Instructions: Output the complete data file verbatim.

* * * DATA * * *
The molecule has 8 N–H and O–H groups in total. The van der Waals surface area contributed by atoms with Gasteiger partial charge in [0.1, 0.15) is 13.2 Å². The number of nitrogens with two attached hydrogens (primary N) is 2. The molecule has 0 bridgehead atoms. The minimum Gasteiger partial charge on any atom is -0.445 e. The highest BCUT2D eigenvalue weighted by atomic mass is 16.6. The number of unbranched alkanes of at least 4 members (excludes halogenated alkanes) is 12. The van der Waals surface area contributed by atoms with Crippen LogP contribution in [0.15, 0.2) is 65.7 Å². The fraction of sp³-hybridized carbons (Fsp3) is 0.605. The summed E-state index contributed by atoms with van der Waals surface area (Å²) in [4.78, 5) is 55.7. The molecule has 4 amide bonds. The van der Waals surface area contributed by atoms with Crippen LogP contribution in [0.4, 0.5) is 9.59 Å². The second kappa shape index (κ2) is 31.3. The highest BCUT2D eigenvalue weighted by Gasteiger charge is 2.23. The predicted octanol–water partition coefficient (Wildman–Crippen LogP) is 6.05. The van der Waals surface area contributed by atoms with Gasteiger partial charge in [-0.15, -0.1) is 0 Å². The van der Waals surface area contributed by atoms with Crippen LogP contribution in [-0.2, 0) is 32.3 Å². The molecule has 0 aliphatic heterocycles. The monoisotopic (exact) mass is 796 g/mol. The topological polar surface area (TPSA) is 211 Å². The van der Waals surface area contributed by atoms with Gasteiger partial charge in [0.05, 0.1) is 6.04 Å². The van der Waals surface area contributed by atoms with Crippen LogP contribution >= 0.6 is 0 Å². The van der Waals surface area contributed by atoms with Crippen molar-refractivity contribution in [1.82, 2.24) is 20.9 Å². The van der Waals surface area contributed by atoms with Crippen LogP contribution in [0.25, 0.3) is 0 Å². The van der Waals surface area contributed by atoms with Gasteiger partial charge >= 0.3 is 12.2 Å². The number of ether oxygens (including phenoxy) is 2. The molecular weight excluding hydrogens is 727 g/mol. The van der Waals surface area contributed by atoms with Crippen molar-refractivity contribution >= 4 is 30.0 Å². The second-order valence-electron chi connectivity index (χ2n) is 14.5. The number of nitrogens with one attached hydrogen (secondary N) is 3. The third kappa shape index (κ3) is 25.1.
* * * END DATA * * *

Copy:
The molecule has 8 N–H and O–H groups in total. The van der Waals surface area contributed by atoms with Gasteiger partial charge in [0.1, 0.15) is 13.2 Å². The number of nitrogens with two attached hydrogens (primary N) is 2. The molecule has 0 bridgehead atoms. The minimum Gasteiger partial charge on any atom is -0.445 e. The highest BCUT2D eigenvalue weighted by atomic mass is 16.6. The number of unbranched alkanes of at least 4 members (excludes halogenated alkanes) is 12. The van der Waals surface area contributed by atoms with Crippen LogP contribution in [0.15, 0.2) is 65.7 Å². The fraction of sp³-hybridized carbons (Fsp3) is 0.605. The summed E-state index contributed by atoms with van der Waals surface area (Å²) in [4.78, 5) is 55.7. The molecule has 4 amide bonds. The van der Waals surface area contributed by atoms with Crippen LogP contribution in [0.4, 0.5) is 9.59 Å². The second kappa shape index (κ2) is 31.3. The highest BCUT2D eigenvalue weighted by Gasteiger charge is 2.23. The predicted octanol–water partition coefficient (Wildman–Crippen LogP) is 6.05. The van der Waals surface area contributed by atoms with Gasteiger partial charge in [-0.15, -0.1) is 0 Å². The van der Waals surface area contributed by atoms with Crippen LogP contribution in [-0.2, 0) is 32.3 Å². The molecule has 0 aliphatic heterocycles. The monoisotopic (exact) mass is 796 g/mol. The topological polar surface area (TPSA) is 211 Å². The van der Waals surface area contributed by atoms with Gasteiger partial charge in [0.05, 0.1) is 6.04 Å². The van der Waals surface area contributed by atoms with Crippen LogP contribution >= 0.6 is 0 Å². The van der Waals surface area contributed by atoms with Crippen molar-refractivity contribution in [1.82, 2.24) is 20.9 Å². The van der Waals surface area contributed by atoms with Crippen LogP contribution in [0.25, 0.3) is 0 Å². The van der Waals surface area contributed by atoms with Gasteiger partial charge >= 0.3 is 12.2 Å². The number of ether oxygens (including phenoxy) is 2. The molecular weight excluding hydrogens is 727 g/mol. The van der Waals surface area contributed by atoms with Crippen molar-refractivity contribution >= 4 is 30.0 Å². The second-order valence-electron chi connectivity index (χ2n) is 14.5. The number of nitrogens with one attached hydrogen (secondary N) is 3. The third kappa shape index (κ3) is 25.1.